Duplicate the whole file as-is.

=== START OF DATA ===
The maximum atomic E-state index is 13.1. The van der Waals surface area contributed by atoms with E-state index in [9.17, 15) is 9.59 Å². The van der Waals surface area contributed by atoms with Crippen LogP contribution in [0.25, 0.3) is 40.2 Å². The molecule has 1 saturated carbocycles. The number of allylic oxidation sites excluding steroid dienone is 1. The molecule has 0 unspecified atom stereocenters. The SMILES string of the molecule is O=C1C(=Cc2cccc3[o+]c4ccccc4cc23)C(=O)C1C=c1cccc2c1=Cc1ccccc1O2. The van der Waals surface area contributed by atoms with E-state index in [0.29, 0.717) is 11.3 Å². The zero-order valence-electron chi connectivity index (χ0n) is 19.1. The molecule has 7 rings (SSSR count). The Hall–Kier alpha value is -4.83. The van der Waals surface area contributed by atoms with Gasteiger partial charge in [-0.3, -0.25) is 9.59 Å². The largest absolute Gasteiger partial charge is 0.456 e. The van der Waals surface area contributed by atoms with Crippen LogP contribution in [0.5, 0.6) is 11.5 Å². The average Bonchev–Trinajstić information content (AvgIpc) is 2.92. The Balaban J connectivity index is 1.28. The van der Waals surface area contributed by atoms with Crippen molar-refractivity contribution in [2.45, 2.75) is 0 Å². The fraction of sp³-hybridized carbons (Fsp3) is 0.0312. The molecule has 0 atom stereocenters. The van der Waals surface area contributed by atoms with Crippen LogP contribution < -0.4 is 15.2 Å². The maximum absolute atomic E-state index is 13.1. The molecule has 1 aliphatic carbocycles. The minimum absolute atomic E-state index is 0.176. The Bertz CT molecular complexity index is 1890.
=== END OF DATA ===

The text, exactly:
The maximum atomic E-state index is 13.1. The van der Waals surface area contributed by atoms with E-state index in [9.17, 15) is 9.59 Å². The van der Waals surface area contributed by atoms with Crippen LogP contribution in [0.25, 0.3) is 40.2 Å². The molecule has 1 saturated carbocycles. The number of allylic oxidation sites excluding steroid dienone is 1. The molecule has 0 unspecified atom stereocenters. The SMILES string of the molecule is O=C1C(=Cc2cccc3[o+]c4ccccc4cc23)C(=O)C1C=c1cccc2c1=Cc1ccccc1O2. The van der Waals surface area contributed by atoms with E-state index in [0.29, 0.717) is 11.3 Å². The zero-order valence-electron chi connectivity index (χ0n) is 19.1. The molecule has 7 rings (SSSR count). The Hall–Kier alpha value is -4.83. The van der Waals surface area contributed by atoms with Gasteiger partial charge in [-0.3, -0.25) is 9.59 Å². The largest absolute Gasteiger partial charge is 0.456 e. The van der Waals surface area contributed by atoms with Crippen LogP contribution in [0.5, 0.6) is 11.5 Å². The average Bonchev–Trinajstić information content (AvgIpc) is 2.92. The Balaban J connectivity index is 1.28. The van der Waals surface area contributed by atoms with Crippen molar-refractivity contribution in [2.45, 2.75) is 0 Å². The fraction of sp³-hybridized carbons (Fsp3) is 0.0312. The molecule has 0 atom stereocenters. The van der Waals surface area contributed by atoms with Crippen LogP contribution < -0.4 is 15.2 Å². The maximum absolute atomic E-state index is 13.1. The molecule has 1 aliphatic carbocycles. The minimum absolute atomic E-state index is 0.176. The Bertz CT molecular complexity index is 1890.